The amyotrophic lateral sclerosis (ALS) It is an incurable disease that impairs the motor neurons that control muscle movement. Those affected progressively lose control of their muscles and suffer paralysis in the extremities and loss of the ability to speak, swallow and breathe, which is why most die from respiratory failure.
Currently available therapies help alleviate the symptoms of ALS, but do not stop the progression of the disease, and therefore any novelty in treatment represents a path of hope for patients. Now, scientists at the Keio University School of Medicine in Tokyo have tested a medication used to treat Parkinson’s –ropinirol– in 20 people with amyotrophic lateral sclerosis and have verified that slows the progression of ALS by an average of 27.9 weeks.
“We previously identified ropinirole as a potential ALS drug in vitro through the discovery of induced pluripotent stem cell drugs (iPSC), and with this trial we have shown that it is safe to use in ALS patients and possibly has some therapeutic effect, but to confirm its efficacy we need more studies, and now we are planning a phase trial 3 for the near future”, has declared the physiologist Hideyuki Okano from Keio University School of Medicine in Tokyo and lead author of this phase I/II clinical trial whose results have been published in Cell Stem Cell.
Ropinirole is safe and shows therapeutic effects in people with ALS
The study involved 20 patients who were cared for at the Keio University Hospital in Japan, none of whom carried genes that predispose to developing the disease and, on average, had been suffering from ALS for 20 months. During the first 24 weeks neither patients nor physicians knew who was taking ropinirole and who was receiving placebo (double-blind trial), while in the following 24 weeks all patients who decided to continue knew that they were taking the drug.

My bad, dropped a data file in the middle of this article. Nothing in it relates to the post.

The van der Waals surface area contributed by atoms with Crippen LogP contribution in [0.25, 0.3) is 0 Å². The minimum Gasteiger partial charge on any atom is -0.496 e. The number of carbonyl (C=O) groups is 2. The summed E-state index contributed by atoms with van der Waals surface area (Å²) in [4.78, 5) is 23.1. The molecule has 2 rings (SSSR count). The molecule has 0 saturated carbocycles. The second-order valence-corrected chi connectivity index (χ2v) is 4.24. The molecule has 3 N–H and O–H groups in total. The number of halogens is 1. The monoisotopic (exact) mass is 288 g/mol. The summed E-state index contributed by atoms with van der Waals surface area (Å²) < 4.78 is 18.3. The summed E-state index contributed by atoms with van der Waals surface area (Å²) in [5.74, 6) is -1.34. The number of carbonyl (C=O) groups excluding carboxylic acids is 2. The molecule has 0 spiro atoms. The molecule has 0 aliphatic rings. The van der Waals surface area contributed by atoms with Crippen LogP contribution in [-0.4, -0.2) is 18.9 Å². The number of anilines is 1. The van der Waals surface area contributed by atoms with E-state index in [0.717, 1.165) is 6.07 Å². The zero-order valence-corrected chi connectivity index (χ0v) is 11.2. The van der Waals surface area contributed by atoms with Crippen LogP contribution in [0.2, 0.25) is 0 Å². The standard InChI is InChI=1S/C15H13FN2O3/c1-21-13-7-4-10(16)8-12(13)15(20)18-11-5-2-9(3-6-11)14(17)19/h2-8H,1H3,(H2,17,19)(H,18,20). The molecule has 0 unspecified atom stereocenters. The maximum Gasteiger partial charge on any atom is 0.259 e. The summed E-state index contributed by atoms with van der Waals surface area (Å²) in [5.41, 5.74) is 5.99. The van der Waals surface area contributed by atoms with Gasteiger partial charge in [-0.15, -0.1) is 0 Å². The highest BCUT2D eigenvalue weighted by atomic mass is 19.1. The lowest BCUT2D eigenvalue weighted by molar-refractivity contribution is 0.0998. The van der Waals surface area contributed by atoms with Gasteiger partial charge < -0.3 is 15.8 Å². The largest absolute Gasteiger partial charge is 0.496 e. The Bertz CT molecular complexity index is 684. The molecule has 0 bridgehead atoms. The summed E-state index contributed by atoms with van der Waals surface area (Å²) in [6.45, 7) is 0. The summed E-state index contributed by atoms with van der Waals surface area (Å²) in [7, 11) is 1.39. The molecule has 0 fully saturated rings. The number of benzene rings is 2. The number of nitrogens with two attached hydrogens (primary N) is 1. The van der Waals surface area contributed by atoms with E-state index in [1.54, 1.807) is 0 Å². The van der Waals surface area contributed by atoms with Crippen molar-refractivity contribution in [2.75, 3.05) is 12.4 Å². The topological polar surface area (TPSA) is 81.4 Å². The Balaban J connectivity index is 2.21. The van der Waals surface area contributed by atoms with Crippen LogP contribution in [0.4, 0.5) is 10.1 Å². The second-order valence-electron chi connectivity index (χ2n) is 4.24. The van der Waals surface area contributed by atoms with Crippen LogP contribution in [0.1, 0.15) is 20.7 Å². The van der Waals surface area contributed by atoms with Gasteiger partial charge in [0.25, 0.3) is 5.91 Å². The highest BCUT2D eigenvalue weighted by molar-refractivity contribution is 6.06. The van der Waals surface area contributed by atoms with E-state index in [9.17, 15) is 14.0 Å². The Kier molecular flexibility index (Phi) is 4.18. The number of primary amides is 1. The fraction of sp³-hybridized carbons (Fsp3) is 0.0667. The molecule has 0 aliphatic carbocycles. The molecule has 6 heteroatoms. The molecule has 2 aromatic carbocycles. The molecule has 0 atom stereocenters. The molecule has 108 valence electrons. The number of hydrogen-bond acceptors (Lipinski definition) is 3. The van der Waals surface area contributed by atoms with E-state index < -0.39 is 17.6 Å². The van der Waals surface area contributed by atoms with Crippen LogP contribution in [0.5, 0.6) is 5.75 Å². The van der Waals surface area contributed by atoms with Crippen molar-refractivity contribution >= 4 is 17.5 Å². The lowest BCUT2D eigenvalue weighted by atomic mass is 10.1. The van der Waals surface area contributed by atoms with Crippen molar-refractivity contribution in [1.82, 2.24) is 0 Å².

“We found that ropinirole is safe and tolerable for ALS patients and shows therapeutic promise in helping them maintain daily activity and muscle strength.”
Only seven of the 13 patients treated with ropinirole and one of the seven who received placebo followed by ropinirole were followed up completely throughout the year because many withdrew from the study due to the COVID-19 pandemic. The researchers monitored various measures during the study and for four weeks after treatment ended, including changes in patients’ self-reported physical activity, their ability to eat and drink independently, as well as recorded activity data. in wearable devices and others that doctors measured in your mobility, muscle strength, and lung function.
The results showed that those patients who were administered ropinirole during the two phases of the trial were more physically active than those in the placebo group, presented slower rates of decline in mobility, muscle strength, and lung functionand were more likely to survive.
“We found that ropinirole is safe and tolerable for ALS patients and shows therapeutic promise in helping them maintain daily activity and muscle strength,” said first author Satoru Morimoto, a neurologist at Keio University School of Medicine. in Tokyo.